October 8, 2012
Researchers Find Easier Way To Perform Macular Degeneration Eye Test
Lawrence LeBlond for redOrbit.com - Your Universe Online
Age-related Macular Degeneration (AMD) is a condition that generally occurs in people over the age of 50, but also occurs in higher numbers of people who smoke, who are white, and people who have a family history of the often debilitating condition. And for those who had gone through AMD testing, they had generally had to sit in a darkened room for 20 minutes before testing had begun.
Their study shows that AMD can be just as easily and effectively diagnosed under bright lights, as it can after patients sit in a dark room for 20 minutes. The study also shows that the new method is less costly.
Professor Ted Maddess, from The Vision Centre and The Australian National University, said AMD accounts for nearly half of cases of legal blindness in Australia. “It affects one in seven people over the age of 50, costing the nation $2.6 billion a year. Globally, it affects 25 to 30 million people, with an annual cost of $343 billion.”
“While current tests for AMD are done in the light, scientists have proposed that it might be better if the patient has their vision adapted to the dark prior to the test,” Madess remarked. “This is because they had found that rod receptors — vision cells that we use to see in black and white and in low light — die earlier in AMD than the cone receptors we use to see in color during the day.”
Because of this, many scientists have “suggested that AMD tests would be more accurate if they were based on the health of a person´s rods.”
However, Maddess noted, recent research has shown that the eye´s cones, while dying later than rods, start to deteriorate at the same time as the ℠night´ vision cells.
Maddess and his colleagues wanted to know if the cones “become just as sick as the rods, and if yes, would it make a difference if we test for AMD under bright lights?” To find out, he and his team examined people´s vision at light levels suitable for rods and cones.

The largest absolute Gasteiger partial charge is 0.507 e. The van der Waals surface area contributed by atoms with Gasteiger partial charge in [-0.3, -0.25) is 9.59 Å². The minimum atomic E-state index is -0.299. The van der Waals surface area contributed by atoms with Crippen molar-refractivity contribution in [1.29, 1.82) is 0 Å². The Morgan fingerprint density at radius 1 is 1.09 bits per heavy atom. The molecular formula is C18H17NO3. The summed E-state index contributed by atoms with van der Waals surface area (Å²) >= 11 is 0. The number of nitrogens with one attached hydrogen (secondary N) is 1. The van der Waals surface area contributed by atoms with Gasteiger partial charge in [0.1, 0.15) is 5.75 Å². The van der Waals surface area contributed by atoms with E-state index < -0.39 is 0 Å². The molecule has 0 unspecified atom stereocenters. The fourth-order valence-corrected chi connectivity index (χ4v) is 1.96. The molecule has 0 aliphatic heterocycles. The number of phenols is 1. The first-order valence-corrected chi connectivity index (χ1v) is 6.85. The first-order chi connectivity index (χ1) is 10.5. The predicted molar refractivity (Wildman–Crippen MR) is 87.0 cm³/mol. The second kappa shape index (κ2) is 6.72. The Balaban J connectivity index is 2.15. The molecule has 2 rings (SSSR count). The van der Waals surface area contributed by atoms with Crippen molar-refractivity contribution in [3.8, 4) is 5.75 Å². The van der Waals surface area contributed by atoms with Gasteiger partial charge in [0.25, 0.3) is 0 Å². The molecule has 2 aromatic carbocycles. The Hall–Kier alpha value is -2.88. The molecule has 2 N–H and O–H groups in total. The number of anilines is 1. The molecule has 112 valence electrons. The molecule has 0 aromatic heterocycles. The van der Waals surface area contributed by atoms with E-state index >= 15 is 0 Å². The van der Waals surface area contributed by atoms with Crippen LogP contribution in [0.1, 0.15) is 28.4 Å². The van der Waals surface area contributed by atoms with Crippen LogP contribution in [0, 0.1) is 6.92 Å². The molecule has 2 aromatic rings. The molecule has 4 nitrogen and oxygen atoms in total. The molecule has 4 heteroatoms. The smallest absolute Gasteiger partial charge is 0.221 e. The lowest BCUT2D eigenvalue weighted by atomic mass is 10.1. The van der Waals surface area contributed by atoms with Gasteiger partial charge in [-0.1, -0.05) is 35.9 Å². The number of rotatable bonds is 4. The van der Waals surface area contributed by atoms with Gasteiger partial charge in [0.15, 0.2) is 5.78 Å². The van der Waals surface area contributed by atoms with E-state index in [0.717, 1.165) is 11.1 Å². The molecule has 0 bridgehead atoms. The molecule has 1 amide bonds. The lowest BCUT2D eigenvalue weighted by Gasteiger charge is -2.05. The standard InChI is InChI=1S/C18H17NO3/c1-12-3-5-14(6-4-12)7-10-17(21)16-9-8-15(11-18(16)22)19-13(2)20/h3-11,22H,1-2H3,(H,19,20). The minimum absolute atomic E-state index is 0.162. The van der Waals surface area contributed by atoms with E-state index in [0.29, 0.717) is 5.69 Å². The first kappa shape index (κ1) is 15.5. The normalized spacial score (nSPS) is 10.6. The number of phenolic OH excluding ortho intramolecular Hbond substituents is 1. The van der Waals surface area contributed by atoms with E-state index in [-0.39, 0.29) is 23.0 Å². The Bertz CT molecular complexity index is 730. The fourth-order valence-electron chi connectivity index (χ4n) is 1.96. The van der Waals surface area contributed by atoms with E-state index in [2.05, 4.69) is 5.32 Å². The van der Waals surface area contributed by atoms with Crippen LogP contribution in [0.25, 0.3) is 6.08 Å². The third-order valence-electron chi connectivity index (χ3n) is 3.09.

To test how pupils respond to images on LCD screens, Maddess developed a device, the TrueField Analyzer, with the help of Australian company Seeing Machines. Using the device, multiple stimuli were provided for each eye, at 24 locations in the person´s visual field. Two cameras using infrared lighting recorded the instantaneous response of the pupils, which was then processed by a computer.
Maddess said the pupils´ response was a good indication of “how well the eyes are working — healthy eyes, being more sensitive to stimuli, will produce larger pupil contractions than damaged eyes.”
“We found little to no difference in the results — with the TrueField Analyzer, we could diagnose AMD just as well regardless of how much light the eyes were exposed to during the test,” he said in a news release. “This means that the cones of an AMD patient are about as damaged as the rods, so tests that are based on a person´s cone vision are just as accurate.”
“To ℠switch off´ your cones and activate your rods, a process known as ℠dark adaptation´, you´d have to be in a dark environment for at least 20 minutes, as in our dark tests. This means a long test to find out if you have AMD,” Maddess added.
Maddess noted that his team´s research showed that it is not necessary for people to be acclimated to a darkened room before testing begins, eliminating long wait times and the need for dark rooms. Because of this, it is a much “easier test than was previously thought.”
The study, “Photopic and scotopic multifocal pupillographic responses in age-related macular degeneration,” is published in the latest issue of Vision Research.